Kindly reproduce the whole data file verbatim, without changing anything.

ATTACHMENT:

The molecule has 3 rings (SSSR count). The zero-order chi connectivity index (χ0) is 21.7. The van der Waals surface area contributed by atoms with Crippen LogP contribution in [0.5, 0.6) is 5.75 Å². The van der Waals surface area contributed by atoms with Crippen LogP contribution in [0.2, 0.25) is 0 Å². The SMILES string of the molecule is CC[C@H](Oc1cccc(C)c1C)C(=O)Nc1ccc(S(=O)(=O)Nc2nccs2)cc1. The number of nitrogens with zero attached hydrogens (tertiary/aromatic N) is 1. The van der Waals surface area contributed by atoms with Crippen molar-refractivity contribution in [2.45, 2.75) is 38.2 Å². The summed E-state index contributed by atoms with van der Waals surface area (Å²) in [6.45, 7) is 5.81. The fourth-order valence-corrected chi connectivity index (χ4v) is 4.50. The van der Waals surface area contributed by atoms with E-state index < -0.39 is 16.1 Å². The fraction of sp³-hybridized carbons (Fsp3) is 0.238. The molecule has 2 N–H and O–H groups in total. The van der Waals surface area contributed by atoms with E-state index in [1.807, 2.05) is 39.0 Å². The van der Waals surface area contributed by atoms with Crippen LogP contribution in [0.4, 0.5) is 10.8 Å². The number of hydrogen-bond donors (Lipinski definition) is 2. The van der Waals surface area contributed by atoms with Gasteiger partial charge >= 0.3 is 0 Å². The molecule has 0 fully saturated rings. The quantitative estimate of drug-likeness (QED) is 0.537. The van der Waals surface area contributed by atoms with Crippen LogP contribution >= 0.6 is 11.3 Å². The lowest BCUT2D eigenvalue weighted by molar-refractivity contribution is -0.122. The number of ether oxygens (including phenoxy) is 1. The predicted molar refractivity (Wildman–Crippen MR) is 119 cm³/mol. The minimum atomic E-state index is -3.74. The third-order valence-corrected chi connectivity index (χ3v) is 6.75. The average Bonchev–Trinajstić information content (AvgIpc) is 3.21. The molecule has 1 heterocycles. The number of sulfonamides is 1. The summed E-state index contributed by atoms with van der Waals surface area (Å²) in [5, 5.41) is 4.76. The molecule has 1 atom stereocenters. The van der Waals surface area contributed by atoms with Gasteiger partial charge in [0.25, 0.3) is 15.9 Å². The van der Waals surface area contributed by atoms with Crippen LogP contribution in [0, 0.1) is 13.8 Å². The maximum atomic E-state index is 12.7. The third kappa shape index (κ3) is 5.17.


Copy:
The molecule has 3 rings (SSSR count). The zero-order chi connectivity index (χ0) is 21.7. The van der Waals surface area contributed by atoms with Crippen LogP contribution in [0.5, 0.6) is 5.75 Å². The van der Waals surface area contributed by atoms with Crippen LogP contribution in [0.2, 0.25) is 0 Å². The SMILES string of the molecule is CC[C@H](Oc1cccc(C)c1C)C(=O)Nc1ccc(S(=O)(=O)Nc2nccs2)cc1. The number of nitrogens with zero attached hydrogens (tertiary/aromatic N) is 1. The van der Waals surface area contributed by atoms with Crippen molar-refractivity contribution in [2.45, 2.75) is 38.2 Å². The summed E-state index contributed by atoms with van der Waals surface area (Å²) in [6.45, 7) is 5.81. The fourth-order valence-corrected chi connectivity index (χ4v) is 4.50. The van der Waals surface area contributed by atoms with E-state index < -0.39 is 16.1 Å². The fraction of sp³-hybridized carbons (Fsp3) is 0.238. The molecule has 2 N–H and O–H groups in total. The van der Waals surface area contributed by atoms with E-state index in [1.807, 2.05) is 39.0 Å². The van der Waals surface area contributed by atoms with Crippen LogP contribution in [0.4, 0.5) is 10.8 Å². The number of hydrogen-bond donors (Lipinski definition) is 2. The van der Waals surface area contributed by atoms with Gasteiger partial charge >= 0.3 is 0 Å². The molecule has 0 fully saturated rings. The quantitative estimate of drug-likeness (QED) is 0.537. The van der Waals surface area contributed by atoms with Crippen LogP contribution >= 0.6 is 11.3 Å². The lowest BCUT2D eigenvalue weighted by molar-refractivity contribution is -0.122. The number of ether oxygens (including phenoxy) is 1. The predicted molar refractivity (Wildman–Crippen MR) is 119 cm³/mol. The minimum atomic E-state index is -3.74. The third-order valence-corrected chi connectivity index (χ3v) is 6.75. The average Bonchev–Trinajstić information content (AvgIpc) is 3.21. The molecule has 1 heterocycles. The number of sulfonamides is 1. The summed E-state index contributed by atoms with van der Waals surface area (Å²) in [5, 5.41) is 4.76. The molecule has 1 atom stereocenters. The van der Waals surface area contributed by atoms with Gasteiger partial charge in [0.25, 0.3) is 15.9 Å². The van der Waals surface area contributed by atoms with Crippen LogP contribution in [0, 0.1) is 13.8 Å². The maximum atomic E-state index is 12.7. The third kappa shape index (κ3) is 5.17.